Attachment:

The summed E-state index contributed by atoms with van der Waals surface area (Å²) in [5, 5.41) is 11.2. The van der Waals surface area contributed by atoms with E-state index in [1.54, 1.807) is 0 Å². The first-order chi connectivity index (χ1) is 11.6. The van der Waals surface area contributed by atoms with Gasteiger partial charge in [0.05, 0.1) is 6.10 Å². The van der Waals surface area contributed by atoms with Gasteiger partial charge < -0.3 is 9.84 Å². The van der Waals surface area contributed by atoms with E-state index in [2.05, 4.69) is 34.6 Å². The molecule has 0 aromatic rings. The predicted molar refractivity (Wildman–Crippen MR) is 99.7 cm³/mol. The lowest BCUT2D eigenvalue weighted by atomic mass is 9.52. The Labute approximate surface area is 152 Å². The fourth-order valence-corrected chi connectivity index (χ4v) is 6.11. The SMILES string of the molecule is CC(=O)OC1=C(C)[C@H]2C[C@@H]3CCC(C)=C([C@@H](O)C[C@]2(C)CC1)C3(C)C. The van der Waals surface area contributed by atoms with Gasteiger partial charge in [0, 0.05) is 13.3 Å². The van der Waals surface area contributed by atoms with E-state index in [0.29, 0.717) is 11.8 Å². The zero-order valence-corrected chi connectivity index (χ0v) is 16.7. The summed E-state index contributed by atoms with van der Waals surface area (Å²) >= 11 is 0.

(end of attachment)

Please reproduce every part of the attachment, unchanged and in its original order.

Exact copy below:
The summed E-state index contributed by atoms with van der Waals surface area (Å²) in [5, 5.41) is 11.2. The van der Waals surface area contributed by atoms with E-state index in [1.54, 1.807) is 0 Å². The first-order chi connectivity index (χ1) is 11.6. The van der Waals surface area contributed by atoms with Gasteiger partial charge in [0.05, 0.1) is 6.10 Å². The van der Waals surface area contributed by atoms with Gasteiger partial charge < -0.3 is 9.84 Å². The van der Waals surface area contributed by atoms with E-state index in [2.05, 4.69) is 34.6 Å². The molecule has 0 aromatic rings. The predicted molar refractivity (Wildman–Crippen MR) is 99.7 cm³/mol. The lowest BCUT2D eigenvalue weighted by atomic mass is 9.52. The Labute approximate surface area is 152 Å². The fourth-order valence-corrected chi connectivity index (χ4v) is 6.11. The SMILES string of the molecule is CC(=O)OC1=C(C)[C@H]2C[C@@H]3CCC(C)=C([C@@H](O)C[C@]2(C)CC1)C3(C)C. The van der Waals surface area contributed by atoms with Gasteiger partial charge in [0, 0.05) is 13.3 Å². The van der Waals surface area contributed by atoms with E-state index in [0.29, 0.717) is 11.8 Å². The zero-order valence-corrected chi connectivity index (χ0v) is 16.7. The summed E-state index contributed by atoms with van der Waals surface area (Å²) >= 11 is 0.